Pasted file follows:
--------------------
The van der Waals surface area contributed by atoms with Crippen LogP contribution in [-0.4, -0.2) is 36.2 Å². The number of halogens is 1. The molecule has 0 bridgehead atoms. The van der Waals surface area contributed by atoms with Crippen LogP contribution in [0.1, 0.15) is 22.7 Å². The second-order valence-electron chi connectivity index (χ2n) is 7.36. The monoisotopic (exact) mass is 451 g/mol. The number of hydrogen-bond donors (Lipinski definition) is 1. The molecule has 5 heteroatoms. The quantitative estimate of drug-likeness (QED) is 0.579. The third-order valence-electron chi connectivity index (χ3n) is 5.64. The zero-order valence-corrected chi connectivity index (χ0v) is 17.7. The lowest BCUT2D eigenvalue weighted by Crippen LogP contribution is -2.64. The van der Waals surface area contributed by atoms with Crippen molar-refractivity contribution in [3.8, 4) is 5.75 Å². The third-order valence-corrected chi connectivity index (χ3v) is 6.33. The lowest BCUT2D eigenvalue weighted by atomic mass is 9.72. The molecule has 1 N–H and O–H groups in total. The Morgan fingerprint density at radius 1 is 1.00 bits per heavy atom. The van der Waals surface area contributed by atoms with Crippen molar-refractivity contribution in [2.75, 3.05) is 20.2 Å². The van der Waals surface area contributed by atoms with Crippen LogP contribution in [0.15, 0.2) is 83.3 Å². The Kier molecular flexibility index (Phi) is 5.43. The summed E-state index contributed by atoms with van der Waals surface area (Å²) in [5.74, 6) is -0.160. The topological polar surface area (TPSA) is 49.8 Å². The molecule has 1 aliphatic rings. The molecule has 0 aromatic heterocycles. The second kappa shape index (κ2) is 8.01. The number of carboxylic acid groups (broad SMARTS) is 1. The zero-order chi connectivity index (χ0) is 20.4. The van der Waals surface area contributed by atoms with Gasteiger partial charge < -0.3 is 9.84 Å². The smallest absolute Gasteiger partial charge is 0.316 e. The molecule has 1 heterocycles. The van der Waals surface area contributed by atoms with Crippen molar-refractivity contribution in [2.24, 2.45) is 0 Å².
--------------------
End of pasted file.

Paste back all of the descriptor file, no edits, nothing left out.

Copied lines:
The van der Waals surface area contributed by atoms with Crippen LogP contribution in [-0.4, -0.2) is 36.2 Å². The number of halogens is 1. The molecule has 0 bridgehead atoms. The van der Waals surface area contributed by atoms with Crippen LogP contribution in [0.1, 0.15) is 22.7 Å². The second-order valence-electron chi connectivity index (χ2n) is 7.36. The monoisotopic (exact) mass is 451 g/mol. The number of hydrogen-bond donors (Lipinski definition) is 1. The molecule has 5 heteroatoms. The quantitative estimate of drug-likeness (QED) is 0.579. The third-order valence-electron chi connectivity index (χ3n) is 5.64. The zero-order valence-corrected chi connectivity index (χ0v) is 17.7. The lowest BCUT2D eigenvalue weighted by Crippen LogP contribution is -2.64. The van der Waals surface area contributed by atoms with Crippen molar-refractivity contribution in [3.8, 4) is 5.75 Å². The third-order valence-corrected chi connectivity index (χ3v) is 6.33. The lowest BCUT2D eigenvalue weighted by atomic mass is 9.72. The molecule has 1 N–H and O–H groups in total. The Morgan fingerprint density at radius 1 is 1.00 bits per heavy atom. The van der Waals surface area contributed by atoms with Crippen molar-refractivity contribution in [2.75, 3.05) is 20.2 Å². The van der Waals surface area contributed by atoms with Crippen LogP contribution in [0.15, 0.2) is 83.3 Å². The Kier molecular flexibility index (Phi) is 5.43. The summed E-state index contributed by atoms with van der Waals surface area (Å²) in [5.74, 6) is -0.160. The topological polar surface area (TPSA) is 49.8 Å². The molecule has 1 aliphatic rings. The molecule has 0 aromatic heterocycles. The second kappa shape index (κ2) is 8.01. The number of carboxylic acid groups (broad SMARTS) is 1. The zero-order chi connectivity index (χ0) is 20.4. The van der Waals surface area contributed by atoms with Gasteiger partial charge < -0.3 is 9.84 Å². The smallest absolute Gasteiger partial charge is 0.316 e. The molecule has 1 heterocycles. The van der Waals surface area contributed by atoms with Crippen molar-refractivity contribution in [2.24, 2.45) is 0 Å².